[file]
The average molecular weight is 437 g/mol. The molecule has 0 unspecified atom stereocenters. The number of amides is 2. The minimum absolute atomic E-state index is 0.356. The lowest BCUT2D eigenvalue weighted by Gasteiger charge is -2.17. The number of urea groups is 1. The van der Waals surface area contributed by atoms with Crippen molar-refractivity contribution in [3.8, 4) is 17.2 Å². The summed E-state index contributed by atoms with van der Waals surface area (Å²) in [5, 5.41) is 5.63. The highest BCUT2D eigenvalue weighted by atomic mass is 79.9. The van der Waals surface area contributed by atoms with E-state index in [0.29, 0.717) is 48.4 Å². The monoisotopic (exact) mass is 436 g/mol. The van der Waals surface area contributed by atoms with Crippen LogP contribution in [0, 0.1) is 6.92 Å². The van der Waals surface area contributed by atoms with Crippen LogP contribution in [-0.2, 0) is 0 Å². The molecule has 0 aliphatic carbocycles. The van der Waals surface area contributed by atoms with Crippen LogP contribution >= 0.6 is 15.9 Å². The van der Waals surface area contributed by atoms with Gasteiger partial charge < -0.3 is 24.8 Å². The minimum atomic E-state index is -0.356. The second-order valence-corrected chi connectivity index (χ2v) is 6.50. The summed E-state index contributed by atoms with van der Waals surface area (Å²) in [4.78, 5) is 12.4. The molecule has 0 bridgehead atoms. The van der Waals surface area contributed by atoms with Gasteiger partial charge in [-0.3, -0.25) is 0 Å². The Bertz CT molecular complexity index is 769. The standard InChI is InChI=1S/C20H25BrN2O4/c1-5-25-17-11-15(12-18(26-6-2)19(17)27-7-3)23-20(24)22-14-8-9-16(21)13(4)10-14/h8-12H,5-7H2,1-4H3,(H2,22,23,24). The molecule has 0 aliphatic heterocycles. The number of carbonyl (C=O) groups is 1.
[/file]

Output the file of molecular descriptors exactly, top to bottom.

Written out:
The average molecular weight is 437 g/mol. The molecule has 0 unspecified atom stereocenters. The number of amides is 2. The minimum absolute atomic E-state index is 0.356. The lowest BCUT2D eigenvalue weighted by Gasteiger charge is -2.17. The number of urea groups is 1. The van der Waals surface area contributed by atoms with Crippen molar-refractivity contribution in [3.8, 4) is 17.2 Å². The summed E-state index contributed by atoms with van der Waals surface area (Å²) in [5, 5.41) is 5.63. The highest BCUT2D eigenvalue weighted by atomic mass is 79.9. The van der Waals surface area contributed by atoms with E-state index in [0.29, 0.717) is 48.4 Å². The monoisotopic (exact) mass is 436 g/mol. The van der Waals surface area contributed by atoms with Crippen LogP contribution in [0, 0.1) is 6.92 Å². The van der Waals surface area contributed by atoms with Crippen LogP contribution in [-0.2, 0) is 0 Å². The molecule has 0 aliphatic carbocycles. The van der Waals surface area contributed by atoms with Crippen LogP contribution >= 0.6 is 15.9 Å². The van der Waals surface area contributed by atoms with Gasteiger partial charge < -0.3 is 24.8 Å². The minimum atomic E-state index is -0.356. The second-order valence-corrected chi connectivity index (χ2v) is 6.50. The summed E-state index contributed by atoms with van der Waals surface area (Å²) in [4.78, 5) is 12.4. The molecule has 0 bridgehead atoms. The van der Waals surface area contributed by atoms with Gasteiger partial charge in [-0.3, -0.25) is 0 Å². The Bertz CT molecular complexity index is 769. The standard InChI is InChI=1S/C20H25BrN2O4/c1-5-25-17-11-15(12-18(26-6-2)19(17)27-7-3)23-20(24)22-14-8-9-16(21)13(4)10-14/h8-12H,5-7H2,1-4H3,(H2,22,23,24). The molecule has 0 aliphatic heterocycles. The number of carbonyl (C=O) groups is 1.